Winning Baits

How Taku Ito got his 2nd blue trophy at Smith Lake

This is Taku’s 5th year on the Elites, and if you look at his finishes every year you might be surprised. Because believe it or not he’s not up there all the time. He’s solid and has a couple top 10s a year, one of which was a win in 2021 on the St Lawrence River, NY.

This season he had a 10th at the Classic, but other than that his best finish til last weekend was a 21st at Fork – and he was coming off a 90th at Wheeler, which wasn’t even his worst finish this year! If that sounds weird, a lot of times that’s what the finishes of winners look like – they risk, and most times it doesn’t pay off. But once in a while it does.

Anyhow, here’s how he won this one. Props to Taku for doing a full interview on his own in English. (Can you imagine doing that in Japanese??) Any mistakes are mine, for which I apologize.


> “Practice was looking for healthy but happy fish. 3 creeks….some creek, the fish were skinny. Some creek, the fish were fat. Some creek not so many bass.

> “I tried to focus on very healthy fish. I found those in Rock Creek and very close in the main lake.

> “It was only 25′ [and the bait was] crawfish and bluegill.”

> “I wanted to fish all day in Rock Creek. Rock creek has very healthy fish.”


He fished in that area:

> “Fish were getting the pressure [as the tournament went on]. It was pretty hard to get them to bite. [So he] tried to find a new area, a new spot – every day….

> “I always tried to find a brushpile. 25′ with a brushpile there were always fish there.

> “Every day I changed [spots]. Every day I changed areas. Spotted bass move fast.”


> “Every day I changed a lot. Every day I tried to change the lure and…rig – dropshot, Neko, many kinds of rigs. I would try another bait every day.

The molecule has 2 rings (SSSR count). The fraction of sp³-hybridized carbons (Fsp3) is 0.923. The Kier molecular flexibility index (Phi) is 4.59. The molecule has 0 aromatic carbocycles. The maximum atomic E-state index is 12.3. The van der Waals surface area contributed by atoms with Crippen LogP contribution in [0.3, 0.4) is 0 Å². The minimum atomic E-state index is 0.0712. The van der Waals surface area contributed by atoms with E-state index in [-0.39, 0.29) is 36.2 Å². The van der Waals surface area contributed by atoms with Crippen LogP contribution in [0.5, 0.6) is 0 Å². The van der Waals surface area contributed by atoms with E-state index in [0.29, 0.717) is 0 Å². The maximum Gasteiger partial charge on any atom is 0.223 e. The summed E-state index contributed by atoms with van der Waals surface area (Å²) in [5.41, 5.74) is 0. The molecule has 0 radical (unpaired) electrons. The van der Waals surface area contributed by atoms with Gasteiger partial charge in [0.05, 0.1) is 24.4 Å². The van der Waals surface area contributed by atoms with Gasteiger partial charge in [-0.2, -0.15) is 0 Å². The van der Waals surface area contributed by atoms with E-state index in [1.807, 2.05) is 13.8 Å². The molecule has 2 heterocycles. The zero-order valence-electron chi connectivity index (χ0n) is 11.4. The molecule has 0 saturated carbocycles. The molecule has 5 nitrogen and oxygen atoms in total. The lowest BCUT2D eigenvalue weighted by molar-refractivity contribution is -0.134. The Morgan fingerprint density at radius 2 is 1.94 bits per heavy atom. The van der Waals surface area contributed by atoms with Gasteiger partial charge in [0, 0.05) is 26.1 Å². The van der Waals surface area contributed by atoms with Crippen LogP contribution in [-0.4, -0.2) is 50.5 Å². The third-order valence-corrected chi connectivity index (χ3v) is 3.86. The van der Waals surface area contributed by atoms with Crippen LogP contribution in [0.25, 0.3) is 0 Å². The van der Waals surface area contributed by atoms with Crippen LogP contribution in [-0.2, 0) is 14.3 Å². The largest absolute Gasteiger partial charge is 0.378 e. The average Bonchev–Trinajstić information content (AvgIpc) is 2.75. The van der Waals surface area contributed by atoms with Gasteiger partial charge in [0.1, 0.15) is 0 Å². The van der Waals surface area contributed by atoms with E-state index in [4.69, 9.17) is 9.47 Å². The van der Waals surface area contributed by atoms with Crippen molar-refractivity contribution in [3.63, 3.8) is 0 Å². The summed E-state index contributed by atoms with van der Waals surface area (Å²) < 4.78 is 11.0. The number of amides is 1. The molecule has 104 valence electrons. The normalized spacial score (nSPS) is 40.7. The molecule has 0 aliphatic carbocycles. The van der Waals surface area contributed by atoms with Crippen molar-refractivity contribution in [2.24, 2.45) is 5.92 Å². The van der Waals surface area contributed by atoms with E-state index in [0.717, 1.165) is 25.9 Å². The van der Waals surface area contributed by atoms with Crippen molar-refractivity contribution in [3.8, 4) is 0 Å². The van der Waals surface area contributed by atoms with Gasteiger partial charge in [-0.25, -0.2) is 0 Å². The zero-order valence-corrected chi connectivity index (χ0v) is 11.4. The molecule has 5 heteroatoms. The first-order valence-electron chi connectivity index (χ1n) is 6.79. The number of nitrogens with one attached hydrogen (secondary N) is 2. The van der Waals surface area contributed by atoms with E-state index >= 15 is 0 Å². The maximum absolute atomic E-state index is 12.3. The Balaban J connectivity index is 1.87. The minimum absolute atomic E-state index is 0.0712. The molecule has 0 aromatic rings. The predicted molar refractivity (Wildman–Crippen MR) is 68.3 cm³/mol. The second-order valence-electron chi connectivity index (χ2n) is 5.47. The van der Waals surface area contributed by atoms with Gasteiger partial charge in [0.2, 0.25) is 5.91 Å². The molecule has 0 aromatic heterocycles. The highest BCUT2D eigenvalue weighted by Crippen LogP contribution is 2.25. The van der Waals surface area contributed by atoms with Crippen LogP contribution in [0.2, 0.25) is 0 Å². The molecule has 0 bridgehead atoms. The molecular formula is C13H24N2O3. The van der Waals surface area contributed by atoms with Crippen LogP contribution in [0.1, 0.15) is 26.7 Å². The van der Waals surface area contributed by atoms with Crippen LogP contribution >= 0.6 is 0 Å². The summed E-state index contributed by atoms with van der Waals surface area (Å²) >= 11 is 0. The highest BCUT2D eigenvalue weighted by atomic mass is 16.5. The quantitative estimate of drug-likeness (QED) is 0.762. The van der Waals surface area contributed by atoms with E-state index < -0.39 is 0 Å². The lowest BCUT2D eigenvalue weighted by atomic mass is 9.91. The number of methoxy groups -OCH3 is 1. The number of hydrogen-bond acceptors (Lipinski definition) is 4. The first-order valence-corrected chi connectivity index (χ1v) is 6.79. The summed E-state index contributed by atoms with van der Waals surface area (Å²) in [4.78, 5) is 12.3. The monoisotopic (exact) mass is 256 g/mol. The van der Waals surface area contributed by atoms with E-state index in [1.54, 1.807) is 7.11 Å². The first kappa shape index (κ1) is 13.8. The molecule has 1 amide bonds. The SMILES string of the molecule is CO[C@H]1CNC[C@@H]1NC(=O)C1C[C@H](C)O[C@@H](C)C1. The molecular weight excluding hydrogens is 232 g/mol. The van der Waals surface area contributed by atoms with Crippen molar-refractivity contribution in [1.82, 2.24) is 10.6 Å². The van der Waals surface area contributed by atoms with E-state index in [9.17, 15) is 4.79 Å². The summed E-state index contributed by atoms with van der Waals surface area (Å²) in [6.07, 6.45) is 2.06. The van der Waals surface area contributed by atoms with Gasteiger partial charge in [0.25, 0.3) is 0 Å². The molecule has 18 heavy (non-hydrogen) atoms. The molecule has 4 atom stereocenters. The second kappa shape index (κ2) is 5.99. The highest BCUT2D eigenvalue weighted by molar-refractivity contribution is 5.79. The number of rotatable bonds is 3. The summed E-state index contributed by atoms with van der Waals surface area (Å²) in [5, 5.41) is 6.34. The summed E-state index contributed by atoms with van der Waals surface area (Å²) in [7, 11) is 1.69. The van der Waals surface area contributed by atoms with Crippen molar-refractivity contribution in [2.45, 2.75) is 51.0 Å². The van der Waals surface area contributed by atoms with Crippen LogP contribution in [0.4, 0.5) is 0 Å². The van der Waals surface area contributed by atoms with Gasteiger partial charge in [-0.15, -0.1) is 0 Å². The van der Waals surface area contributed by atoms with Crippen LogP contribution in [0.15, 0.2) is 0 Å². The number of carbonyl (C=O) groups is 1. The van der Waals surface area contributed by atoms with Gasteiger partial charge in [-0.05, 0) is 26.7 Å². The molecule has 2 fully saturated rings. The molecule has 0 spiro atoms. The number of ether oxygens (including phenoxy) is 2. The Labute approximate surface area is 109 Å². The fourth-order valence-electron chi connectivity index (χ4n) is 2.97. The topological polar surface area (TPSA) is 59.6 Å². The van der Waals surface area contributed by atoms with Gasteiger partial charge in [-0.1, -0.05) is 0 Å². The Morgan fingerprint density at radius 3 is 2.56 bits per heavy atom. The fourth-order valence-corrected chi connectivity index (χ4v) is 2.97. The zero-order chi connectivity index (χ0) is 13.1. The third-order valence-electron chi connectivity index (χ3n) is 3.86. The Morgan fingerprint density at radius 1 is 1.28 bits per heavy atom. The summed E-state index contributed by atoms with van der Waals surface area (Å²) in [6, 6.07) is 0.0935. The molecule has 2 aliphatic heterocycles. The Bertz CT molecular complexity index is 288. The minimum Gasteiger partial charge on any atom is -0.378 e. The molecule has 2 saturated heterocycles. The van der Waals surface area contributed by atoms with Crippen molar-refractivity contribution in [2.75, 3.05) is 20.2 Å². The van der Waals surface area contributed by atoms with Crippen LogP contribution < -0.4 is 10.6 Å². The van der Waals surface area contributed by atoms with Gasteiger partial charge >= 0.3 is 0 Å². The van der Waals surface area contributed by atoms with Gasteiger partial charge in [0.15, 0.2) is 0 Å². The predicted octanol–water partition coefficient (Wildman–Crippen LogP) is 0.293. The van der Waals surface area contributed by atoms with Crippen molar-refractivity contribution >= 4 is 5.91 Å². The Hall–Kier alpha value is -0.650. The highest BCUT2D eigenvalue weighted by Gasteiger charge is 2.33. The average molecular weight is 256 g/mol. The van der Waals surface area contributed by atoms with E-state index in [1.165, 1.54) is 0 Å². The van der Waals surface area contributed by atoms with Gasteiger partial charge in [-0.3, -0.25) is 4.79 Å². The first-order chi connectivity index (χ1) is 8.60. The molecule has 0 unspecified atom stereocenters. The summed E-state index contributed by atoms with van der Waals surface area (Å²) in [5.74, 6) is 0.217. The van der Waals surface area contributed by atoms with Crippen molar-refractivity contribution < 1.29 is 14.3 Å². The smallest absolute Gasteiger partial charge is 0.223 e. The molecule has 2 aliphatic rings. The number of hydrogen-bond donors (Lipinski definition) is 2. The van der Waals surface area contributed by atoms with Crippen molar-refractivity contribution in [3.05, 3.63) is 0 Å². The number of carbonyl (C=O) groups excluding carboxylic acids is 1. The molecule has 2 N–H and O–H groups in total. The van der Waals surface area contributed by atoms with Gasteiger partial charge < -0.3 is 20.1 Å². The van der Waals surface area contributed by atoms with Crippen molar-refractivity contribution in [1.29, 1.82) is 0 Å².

> “Some days [he’d catch ’em on] this one, couple days [a different] one.

> “I fished brushpiles every day. Brushpile fish [see] every cast. It’s so hard to get them to bite [with them] getting that pressure. I changed my bait every day. If [the fish] didn’t bite, I tried another one. But every day changed a lot.

> “Colors were almost all gp or watermelon.”

> Neko rig: 3.6″ Nories Flip KO Gill (I assume with his Bait Powder), 3/16-oz weight, 2/0 Ryugi Talisman Brutal HG Hook, 15-lb Seaguar Smackdown Flash Green Braid to 16-lb Seaguar JDM Grand Max Fluoro Leader, Shimano Vanquish SHG Reel (2500), 269 M Shimano Bantam Rod.

> Dropshot: 14mm Nories Field Side Saikoro Rubber Dice, same hook, 3/16-oz Ryugi TG Delta Weight, 15-lb Seaguar Smackdown Flash Green Braid to 16-lb Seaguar JDM Grand Max Fluoro Leader, same reel, same rod.

> Schooling spotted bass prop bait: 14g Nories Wrapping Minnow (discontinued), 10-lb Seaguar Smackdown Flash Green Braid to 10-lb Seaguar JDM Grand Max Fluoro Leader, Shimano Stella SHG Reel (2500), NXS 6100 MLS Nories Road Runner Structure Rod.


> “I used the NBT Marine 22-inch Battleship. …big screen, easy to see more detail. It’s easy to find a brushpile and it’s easy to find a big fish.

> “Sometimes it’s very hard to [choose a] fish. [With] bottom fish it’s easy to focus on big fish only. Fish that are swimming a lot, it’s very hard to find a big fish.

> “But bottom fish are not really schooling so I saw on the screen, Oh big fish. So it’s easy to understand – [these fish] are big, [these fish] are small.”

For transducers, I believe he said he uses an “ocean” transducer (which might be the Garmin LVS62) to find brushpiles and stuff 200′ out, and then the LVS34 closer in.


He said he’d like to thank his sponsors and family.

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